I realize that I am on a bit of a soap box about social media, but I feel strongly that the constant connection is having a negative social and emotional impact on our students. Last week, I shared my recommendations for managing your child’s digital life.
When your child goes to bed, the cell phone and other devices must go to bed (in a separate room.)
Set some device free times: dinner, car rides, or Saturday mornings.
Talk to your child frequently about your expectations.
Monitor and occasionally check your child’s digital footprint. (Check out the full list of available software and apps or start now. You can monitor, set usage times, and filter content.)
I am not an expert, and my conviction in this area is based largely on experience. But, the experts are weighing in and recommending similar guidelines. In a New York Timespiece last year, Dr. Leonard Sax noted that girls are especially vulnerable to the negative impacts of social media. To help combat the issue, Dr. Sax offered parents three researched based suggestions.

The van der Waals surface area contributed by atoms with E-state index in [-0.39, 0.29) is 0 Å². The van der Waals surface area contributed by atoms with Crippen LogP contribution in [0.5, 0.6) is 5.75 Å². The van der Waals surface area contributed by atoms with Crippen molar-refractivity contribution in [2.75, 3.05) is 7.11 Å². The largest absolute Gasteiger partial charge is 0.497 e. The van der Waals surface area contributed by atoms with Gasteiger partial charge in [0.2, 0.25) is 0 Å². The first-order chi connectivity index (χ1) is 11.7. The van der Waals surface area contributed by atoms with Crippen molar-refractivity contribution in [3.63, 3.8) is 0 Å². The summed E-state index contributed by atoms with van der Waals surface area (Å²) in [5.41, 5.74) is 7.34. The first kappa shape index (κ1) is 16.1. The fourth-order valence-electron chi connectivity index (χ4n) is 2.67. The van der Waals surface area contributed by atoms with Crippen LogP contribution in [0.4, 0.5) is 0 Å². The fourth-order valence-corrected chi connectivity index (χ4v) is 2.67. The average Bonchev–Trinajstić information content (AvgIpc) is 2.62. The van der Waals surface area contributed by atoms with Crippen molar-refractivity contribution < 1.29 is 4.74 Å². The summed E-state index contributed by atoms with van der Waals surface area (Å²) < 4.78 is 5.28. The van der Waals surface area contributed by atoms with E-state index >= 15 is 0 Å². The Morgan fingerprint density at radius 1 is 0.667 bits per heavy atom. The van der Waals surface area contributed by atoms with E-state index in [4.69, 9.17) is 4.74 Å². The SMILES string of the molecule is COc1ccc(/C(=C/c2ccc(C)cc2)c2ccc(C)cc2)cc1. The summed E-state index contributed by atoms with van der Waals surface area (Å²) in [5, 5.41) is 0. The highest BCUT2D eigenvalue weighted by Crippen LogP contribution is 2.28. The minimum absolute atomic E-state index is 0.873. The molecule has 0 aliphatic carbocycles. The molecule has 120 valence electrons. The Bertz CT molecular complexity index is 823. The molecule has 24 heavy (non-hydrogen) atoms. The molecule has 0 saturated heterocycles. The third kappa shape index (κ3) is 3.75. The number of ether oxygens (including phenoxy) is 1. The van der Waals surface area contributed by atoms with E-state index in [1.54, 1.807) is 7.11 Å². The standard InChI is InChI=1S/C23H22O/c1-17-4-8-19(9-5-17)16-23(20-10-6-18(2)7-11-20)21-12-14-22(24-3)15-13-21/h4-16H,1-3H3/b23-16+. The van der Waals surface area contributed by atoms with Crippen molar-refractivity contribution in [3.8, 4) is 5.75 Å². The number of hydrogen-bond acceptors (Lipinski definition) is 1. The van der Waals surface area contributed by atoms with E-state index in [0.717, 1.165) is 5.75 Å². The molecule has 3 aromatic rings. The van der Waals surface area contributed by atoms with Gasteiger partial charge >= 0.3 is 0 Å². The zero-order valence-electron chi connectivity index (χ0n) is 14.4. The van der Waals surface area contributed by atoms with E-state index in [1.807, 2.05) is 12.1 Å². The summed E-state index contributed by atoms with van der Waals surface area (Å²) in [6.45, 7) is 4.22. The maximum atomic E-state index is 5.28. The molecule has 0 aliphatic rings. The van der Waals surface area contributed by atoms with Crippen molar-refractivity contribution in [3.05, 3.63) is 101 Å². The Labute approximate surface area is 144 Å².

“Insist that your daughter, or son, do whatever they’re doing online in a public space: in the kitchen or the living room. There should be nothing in the bedroom except a bed: no TV, no PlayStation, no screens.”
“Another suggestion: fight for suppertime. And don’t allow phones at the table.”
“A third suggestion: No headsets and no earbuds in the car. When your child is in the car with you, you should be listening to her and she should be listening to you…”
Use my recommendations, or Dr. Sax’s suggestions, or design your own family guidelines. Take action and help set the example. (I am still recommending a “No Snapchat policy for all sixth graders.” And, do 11 and 12 year olds really need group texts?)